A PART of me says it is a mistake to write anything about Anders Behring Breivik.
The type is too familiar. Whatever their racial fantasies, their denials, their persecution complexes, their psychotic responses to historical truth, they all want the same thing. Above all, they want to be taken seriously.
This tribe doesn't care if you respond to an argument. It doesn't matter, not to them, whether some sap can be talked into believing that the Auschwitz ovens could not – they have diagrams – have coped with the corpses. It's not important whether you believe that the House of Windsor is part of a Jewish conspiracy, or whether the Vatican is run by Masons, or whether the Rothschild family are the latest Elders of Zion.
They'll get to that. They cannot get to that, though, if no-one will listen. Among Adolf's brood there is a desperate need to be accepted as just another strand of opinion. What they cannot stand – you can keep the irony – is to be beyond the pale. The biggest prize is to be part of mainstream discourse, available for Question Time, discussed in respectable newspapers, treated as an acceptable school of eccentric thought. Above all, to be on TV.
Breivik murdered 77 people just to get a hearing. He has made no bones about it. Nazis, he contends, are people, too. Is that the case?
I read his online prose just after the bomb and the shootings on Utoya. It was the usual stuff, with a couple of post-9/11 variants, born of the idea that a mighty struggle is in train against another dark-skinned threat. Breivik defined himself as a hero when the rest of Norway knew him as a pitiful nonentity. For the sake of Christian Europe – but actually for the sake of pasty-faced Anders Behring Breivik – this was intolerable.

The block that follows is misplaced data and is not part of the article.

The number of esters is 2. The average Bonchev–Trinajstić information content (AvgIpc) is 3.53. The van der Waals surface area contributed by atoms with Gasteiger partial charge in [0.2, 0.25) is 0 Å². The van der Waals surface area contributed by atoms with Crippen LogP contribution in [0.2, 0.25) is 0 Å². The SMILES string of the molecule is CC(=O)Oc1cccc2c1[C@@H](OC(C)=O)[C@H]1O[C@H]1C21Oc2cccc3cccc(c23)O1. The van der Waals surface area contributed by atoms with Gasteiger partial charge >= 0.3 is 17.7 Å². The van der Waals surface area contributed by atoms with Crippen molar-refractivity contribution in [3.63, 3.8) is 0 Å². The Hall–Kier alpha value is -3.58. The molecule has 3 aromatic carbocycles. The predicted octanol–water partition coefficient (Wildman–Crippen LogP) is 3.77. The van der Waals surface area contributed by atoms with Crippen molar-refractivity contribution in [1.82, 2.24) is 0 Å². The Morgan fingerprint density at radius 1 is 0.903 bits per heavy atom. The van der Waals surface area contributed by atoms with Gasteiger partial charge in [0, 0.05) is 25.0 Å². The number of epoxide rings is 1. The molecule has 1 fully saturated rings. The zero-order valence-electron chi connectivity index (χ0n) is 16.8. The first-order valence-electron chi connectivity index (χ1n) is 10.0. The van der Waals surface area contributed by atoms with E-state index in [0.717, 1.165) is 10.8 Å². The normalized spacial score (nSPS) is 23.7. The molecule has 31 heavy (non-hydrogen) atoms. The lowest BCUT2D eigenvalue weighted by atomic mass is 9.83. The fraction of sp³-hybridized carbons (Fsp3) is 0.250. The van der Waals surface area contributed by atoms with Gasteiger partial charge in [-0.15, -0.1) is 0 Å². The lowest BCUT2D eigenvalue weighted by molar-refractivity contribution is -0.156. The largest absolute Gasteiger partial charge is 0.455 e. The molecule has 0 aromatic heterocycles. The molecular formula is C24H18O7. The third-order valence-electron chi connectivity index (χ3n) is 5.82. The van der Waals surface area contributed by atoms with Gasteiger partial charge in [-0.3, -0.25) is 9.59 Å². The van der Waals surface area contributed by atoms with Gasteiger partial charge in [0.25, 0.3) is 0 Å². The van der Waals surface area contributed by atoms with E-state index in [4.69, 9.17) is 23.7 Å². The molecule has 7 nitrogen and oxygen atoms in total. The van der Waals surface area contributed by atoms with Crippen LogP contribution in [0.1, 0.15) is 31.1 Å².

Some people, we know, will do anything to get on TV. Some will tolerate Alan Sugar, or Simon Cowell. It's not illogical: millions tune in for those displays. Some among the millions even care, for a while, about this apprentice, or that talent show hopeful. So is this how it works? Slaughter dozens of teenagers and catch the world's attention for the speech you prepared earlier?
Anders Behring Breivik has been blunt about that. The government of Norway has responded with the assertion that it will uphold the law. The diagnosed schizophrenic will retain all the rights of any citizen accused of a crime. But he won't get to make speeches on TV. He will not be allowed to present himself as the voice of a minority – if bloody, if callous, if immune to human responses – just to get an audience.
Why should a hearing matter? A large part of this species now seems to believe that no-one exists who isn't on the telly. Ideas have no credence if they have not been broadcast. Emotions don't count if there is no footage. Anders Behring Breivik got all the free coverage his verminous fellow travellers could desire, and now he wants more.
So here we are, occupying a paradox, writing about Breivik's demands for attention and satisfying his demand for attention. If I now say that a mass murderer is not entitled to global TV coverage, all the scrofulous fascist internet groups will light up with denunciations of "so-called democracy" and "the mainstream media". They will mention hypocrisy, and double standards. The disease is opportunistic.